Australia’s mid-year budget update – The Australian dollar was spared a bloodbath today as Treasurer Scott Morrison’s mid-year budget update just avoided a downgrade from ratings agencies.

    In a speech earlier today, Morrison shared that an additional 10.3B AUD is expected to weigh deficit further over the next four years. Deficit in the year starting July 1, 2017 is now forecast at 28.7B AUD, up from 26.1B AUD in May. Despite that, the government is expecting to reach balance by 2021.

    Morrison and his team also made changes to their economic forecasts. Inflation is now expected to reach 1.75% in 2016-17, down from its 2.0% expectations in May and below the RBA’s 2% – 3% target range. Unemployment was mostly unchanged at 5.5% from 2016 through 2018 though forward estimates of 2017-18 was revised to 5.25%.

    Economic growth estimates also saw downgrades. GDP is now forecasted to hit 2.0%, remain at 2.75% in 2017-18 before picking up to 3.0% in 2018 -19. If you recall, back in May the government had pegged GDP at 2.5% in 2016-17 and 3.0% in 2017-18.

    Critics argue that it won’t be long before Australia loses its prized triple As, as a lot of the government’s “zombie” savings measures aren’t expected to clear Parliament. Still, credit ratings agencies Moody’s and Fitch reaffirmed their AAA ratings in favor of giving the government a chance to meet its targets.

    Japan’s trade data – Japan recorded a 153B JPY trade surplus in November, its third consecutive monthly surplus in a row as imports fell faster than exports. It’s much better than the 387B JPY deficit from a year earlier but just missed expectations of a 227.4B JPY surplus.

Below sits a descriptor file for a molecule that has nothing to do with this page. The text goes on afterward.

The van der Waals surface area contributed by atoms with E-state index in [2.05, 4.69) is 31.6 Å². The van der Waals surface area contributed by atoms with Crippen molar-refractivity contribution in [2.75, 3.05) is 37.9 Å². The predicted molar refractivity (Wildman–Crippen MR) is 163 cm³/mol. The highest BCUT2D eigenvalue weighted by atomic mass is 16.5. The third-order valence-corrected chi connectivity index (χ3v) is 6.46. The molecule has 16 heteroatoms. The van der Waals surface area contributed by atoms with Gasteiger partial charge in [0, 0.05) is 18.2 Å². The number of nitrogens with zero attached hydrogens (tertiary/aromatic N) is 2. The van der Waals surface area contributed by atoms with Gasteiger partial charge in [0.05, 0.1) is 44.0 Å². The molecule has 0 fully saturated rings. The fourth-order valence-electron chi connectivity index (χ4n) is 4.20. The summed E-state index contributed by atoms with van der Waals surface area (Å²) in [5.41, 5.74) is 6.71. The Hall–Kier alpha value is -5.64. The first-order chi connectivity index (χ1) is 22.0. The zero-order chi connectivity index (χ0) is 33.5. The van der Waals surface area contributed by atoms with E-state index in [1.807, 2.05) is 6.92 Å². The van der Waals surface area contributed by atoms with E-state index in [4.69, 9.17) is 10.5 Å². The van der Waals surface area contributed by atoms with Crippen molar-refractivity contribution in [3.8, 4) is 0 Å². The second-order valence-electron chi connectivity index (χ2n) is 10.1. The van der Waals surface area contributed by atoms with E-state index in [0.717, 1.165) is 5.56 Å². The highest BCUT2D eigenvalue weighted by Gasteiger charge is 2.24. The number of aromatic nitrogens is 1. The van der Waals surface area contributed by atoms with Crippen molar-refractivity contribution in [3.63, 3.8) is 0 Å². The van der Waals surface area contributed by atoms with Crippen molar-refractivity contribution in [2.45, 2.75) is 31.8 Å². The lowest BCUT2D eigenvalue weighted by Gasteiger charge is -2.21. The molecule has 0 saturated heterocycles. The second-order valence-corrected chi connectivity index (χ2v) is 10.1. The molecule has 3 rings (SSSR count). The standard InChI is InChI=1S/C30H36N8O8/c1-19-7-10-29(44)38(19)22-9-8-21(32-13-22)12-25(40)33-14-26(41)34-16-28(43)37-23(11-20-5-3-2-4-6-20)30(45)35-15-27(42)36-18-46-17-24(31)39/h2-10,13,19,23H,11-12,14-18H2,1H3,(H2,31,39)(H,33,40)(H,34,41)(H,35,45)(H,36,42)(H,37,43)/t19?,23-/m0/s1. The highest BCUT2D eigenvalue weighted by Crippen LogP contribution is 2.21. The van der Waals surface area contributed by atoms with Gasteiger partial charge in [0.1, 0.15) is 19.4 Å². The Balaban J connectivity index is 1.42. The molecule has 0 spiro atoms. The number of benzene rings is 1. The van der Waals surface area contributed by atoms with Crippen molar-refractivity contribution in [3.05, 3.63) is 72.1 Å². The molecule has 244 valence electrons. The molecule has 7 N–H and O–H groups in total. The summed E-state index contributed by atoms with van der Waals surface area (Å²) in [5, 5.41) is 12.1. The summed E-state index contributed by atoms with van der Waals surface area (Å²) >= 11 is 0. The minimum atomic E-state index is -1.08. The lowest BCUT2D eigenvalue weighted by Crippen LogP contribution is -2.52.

A closer look tells us that imports fell by 8.8% from a year earlier following a 17% drop in October. Meanwhile, exports clocked in its 14th consecutive drop with -0.4%, though it missed estimates of a 2.2% decline.

    Overall, the numbers support speculations that the weak yen is giving Japanese exporters a boost. Exports declined at its slowest pace since September 2015 while exports to China, Japan’s largest trading partner, rose for the first time since February.
    Major Market Movers:

    USD – Positive reports from Australia and Japan deterred forex bulls away from the dollar this time around.

    EUR/USD is up by 19 pips (+0.18%) to 1.0459, USD/JPY slipped by 39 pips (-0.33%) to 117.57, and USD/CHF dipped by 10 pips (-0.10%) to 1.0257.

    JPY – A bit of profit-taking ahead of the BOJ’s monetary policy decision dragged most of the yen crosses today.

    GBP/JPY fell by 49 pips (-0.33%) to 146.75, EUR/JPY dropped by 21 pips (-0.17%) to 122.96, and AUD/JPY slipped by 15 pips (-0.18%) to 85.80.

    AUD – The Aussie got a bit of a lift from Australia keeping its AAA rating after the government’s budget update.

    AUD/USD shot up by 12 pips (+0.17%) to .7298, GBP/AUD fell by 39 pips (-0.23%) to 1.7102, and AUD/CAD inched 19 pips higher (+0.20%) to .9734.
    Watch Out For:

    10:00 am GMT: German IfO business climate (110.7 expected, 110.4 previous)
    12:00 pm GMT: German BuBa monthly report

  9. #79

    3 Reasons Why the BOJ Might Keep Policy Unchanged

    1. The Fed just made its move.

    Remember when BOJ officials sounded hopeful that the Fed would adjust monetary policy so they won’t have to? Well, it looks like they’ve chanted “I’m with the Force and the Force is with me” one too many times because their wish was granted and the FOMC even hinted of three more rate hikes on the horizon for 2017.

    Now the very idea of a December Fed rate hike, on top of the BOJ’s plans to target the yield curve, was enough to set off a widening gap between U.S. and Japanese bond yields since September this year. The prospect of more Fed rate hikes could dampen demand for safe-haven Treasuries and boost U.S. bond yields further against their Japanese counterparts, making these less appealing to investors.